Art of the People, Coming Into View

by Lavanya Ramanathan

The Washington Post, December 8 2006

There were more than a few worried whispers when Numark Gallery announced it was closing recently, following in the steps of at least one other contemporary art spot: What did it mean for the scene, which of late has seemed so ascendant ?

Well, folks, for every closing door, there is another one that opens. Civilian Art Projects, though, doesn't need doors. The new "roving gallery" doesn't even have its own space.

Founded and led by Jayme McLellan (no novice in the field, she's a founder of Transformer and cut her teeth at DCAC), Civilian is forgoing a traditional gallery home -- for now, anyway -- in favor of taking up temporary residence in other spots across town, including the Warehouse arts complex for its first show, "Dynamic Field."

The exhibition looks at the constructed world -- our physical and psychological interactions with it -- and features works by Ken Ashton (he of the fabulous "Ken Ashton: De Aqui al Paraiso," at Flashpoint in the spring), Breck Omar Brunson, J Carrier, Lily Cox-Richard, Frank Hallam Day, Jason Falchook, Erick Jackson, Michael Johnson, Nilay Lawson and Jason Zimmerman.

McLellan says Civilian will work consistently with nine or 10 emerging artists who are from the District or have strong ties to the local community. She says she hopes the result will be in the vein of Washington's old Color School, with artists' relationships with galleries, the community and one another pushing everyone forward.

Although based in the District, Civilian is planning future shows to pop up in venues nationwide. The next show, however, will be next month at G Fine Art.

"Dynamic Field"

by Kristin Capps

Washington City Paper, December 23 2006

“Dynamic Field”—the premier exhibit by Civilian Art Projects—should be required viewing for urban planners and social geographers: The group show examines people in the context of their environments.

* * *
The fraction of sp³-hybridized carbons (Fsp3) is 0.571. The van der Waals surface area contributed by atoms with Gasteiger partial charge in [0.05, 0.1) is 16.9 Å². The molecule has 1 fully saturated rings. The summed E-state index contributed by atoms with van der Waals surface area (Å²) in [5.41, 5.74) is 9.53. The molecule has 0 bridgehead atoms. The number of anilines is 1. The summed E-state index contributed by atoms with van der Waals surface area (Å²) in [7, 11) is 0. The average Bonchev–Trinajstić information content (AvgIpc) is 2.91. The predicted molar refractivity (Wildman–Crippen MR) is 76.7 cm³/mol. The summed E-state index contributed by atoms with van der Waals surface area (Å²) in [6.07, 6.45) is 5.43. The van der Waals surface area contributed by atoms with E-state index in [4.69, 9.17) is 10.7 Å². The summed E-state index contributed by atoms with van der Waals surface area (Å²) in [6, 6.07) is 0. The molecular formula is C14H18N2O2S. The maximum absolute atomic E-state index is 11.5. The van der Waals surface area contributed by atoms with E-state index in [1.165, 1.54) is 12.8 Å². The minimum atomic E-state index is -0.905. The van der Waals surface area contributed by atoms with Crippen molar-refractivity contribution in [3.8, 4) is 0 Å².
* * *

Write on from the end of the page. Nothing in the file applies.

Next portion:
Jason Falchook, formerly a standout at Fusebox, contributes photographs of the urban environment that show off his deft handling of color, and a small selection of Ken Ashton’s photographs document scenes of urban blight in Harlem, Philly, and D.C. Straightforward photography dominates the show, though some artists take a more indirect approach: Jason Zimmerman’s excellent low-fi film Spotting chronicles a nighttime expedition into the Pennsylvania hunting grounds near the artist’s family’s home. The film tracks deer as they range into and out of the camera’s narrow beam of illumination; bright medallions of light (reflected in the animals’ eyes) hover and zip, leaving eerie traces that recall Bruce Nauman’s Mapping the Studio. Psychic and social tension in the film come courtesy of the Blair Witch–esque whispered commentary and genuine suspense (you’re sure a deer’s gonna buy it).

For Red-Roofed Bungalow, Lily Cox-Richard paints depictions of computer desktop images onto screens that form the translucent walls of a makeshift shelter. The cheeky screens are painted only on the interior side, so you can only see the paintings on the walls farthest from you. Circling the installation causes images to appear and fade on the screens, which are illuminated by the glow of electric candelabras. The glow is warm, the sense of hearth is evident, and the comfort seems real, though the source is fleeting and ephemeral: screenshots of Evite and Gmail, the stuff with which urban tribes build communities.